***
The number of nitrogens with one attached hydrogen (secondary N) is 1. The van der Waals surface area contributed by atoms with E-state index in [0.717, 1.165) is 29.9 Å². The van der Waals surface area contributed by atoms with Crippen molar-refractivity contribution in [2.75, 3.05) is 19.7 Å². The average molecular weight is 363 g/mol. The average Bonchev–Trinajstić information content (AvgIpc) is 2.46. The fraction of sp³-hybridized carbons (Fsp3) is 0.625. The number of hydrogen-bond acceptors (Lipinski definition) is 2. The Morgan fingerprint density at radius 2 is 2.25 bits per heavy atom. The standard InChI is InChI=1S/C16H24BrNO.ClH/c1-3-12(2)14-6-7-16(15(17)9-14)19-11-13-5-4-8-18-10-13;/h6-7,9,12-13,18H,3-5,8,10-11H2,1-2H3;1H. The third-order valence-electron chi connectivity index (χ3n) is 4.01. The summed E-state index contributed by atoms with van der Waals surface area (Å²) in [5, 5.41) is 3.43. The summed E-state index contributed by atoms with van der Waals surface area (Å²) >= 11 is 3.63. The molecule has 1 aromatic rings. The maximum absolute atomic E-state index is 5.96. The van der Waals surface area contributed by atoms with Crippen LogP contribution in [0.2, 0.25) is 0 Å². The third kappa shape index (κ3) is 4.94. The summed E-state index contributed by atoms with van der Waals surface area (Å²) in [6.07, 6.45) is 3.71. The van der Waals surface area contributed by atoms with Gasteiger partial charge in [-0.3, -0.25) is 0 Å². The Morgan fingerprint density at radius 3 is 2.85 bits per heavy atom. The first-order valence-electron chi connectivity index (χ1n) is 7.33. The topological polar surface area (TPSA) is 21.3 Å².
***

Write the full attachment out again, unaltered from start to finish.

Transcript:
The number of nitrogens with one attached hydrogen (secondary N) is 1. The van der Waals surface area contributed by atoms with E-state index in [0.717, 1.165) is 29.9 Å². The van der Waals surface area contributed by atoms with Crippen molar-refractivity contribution in [2.75, 3.05) is 19.7 Å². The average molecular weight is 363 g/mol. The average Bonchev–Trinajstić information content (AvgIpc) is 2.46. The fraction of sp³-hybridized carbons (Fsp3) is 0.625. The number of hydrogen-bond acceptors (Lipinski definition) is 2. The Morgan fingerprint density at radius 2 is 2.25 bits per heavy atom. The standard InChI is InChI=1S/C16H24BrNO.ClH/c1-3-12(2)14-6-7-16(15(17)9-14)19-11-13-5-4-8-18-10-13;/h6-7,9,12-13,18H,3-5,8,10-11H2,1-2H3;1H. The third-order valence-electron chi connectivity index (χ3n) is 4.01. The summed E-state index contributed by atoms with van der Waals surface area (Å²) in [5, 5.41) is 3.43. The summed E-state index contributed by atoms with van der Waals surface area (Å²) >= 11 is 3.63. The molecule has 1 aromatic rings. The maximum absolute atomic E-state index is 5.96. The van der Waals surface area contributed by atoms with Crippen LogP contribution in [0.2, 0.25) is 0 Å². The third kappa shape index (κ3) is 4.94. The summed E-state index contributed by atoms with van der Waals surface area (Å²) in [6.07, 6.45) is 3.71. The van der Waals surface area contributed by atoms with Gasteiger partial charge in [-0.3, -0.25) is 0 Å². The Morgan fingerprint density at radius 3 is 2.85 bits per heavy atom. The first-order valence-electron chi connectivity index (χ1n) is 7.33. The topological polar surface area (TPSA) is 21.3 Å².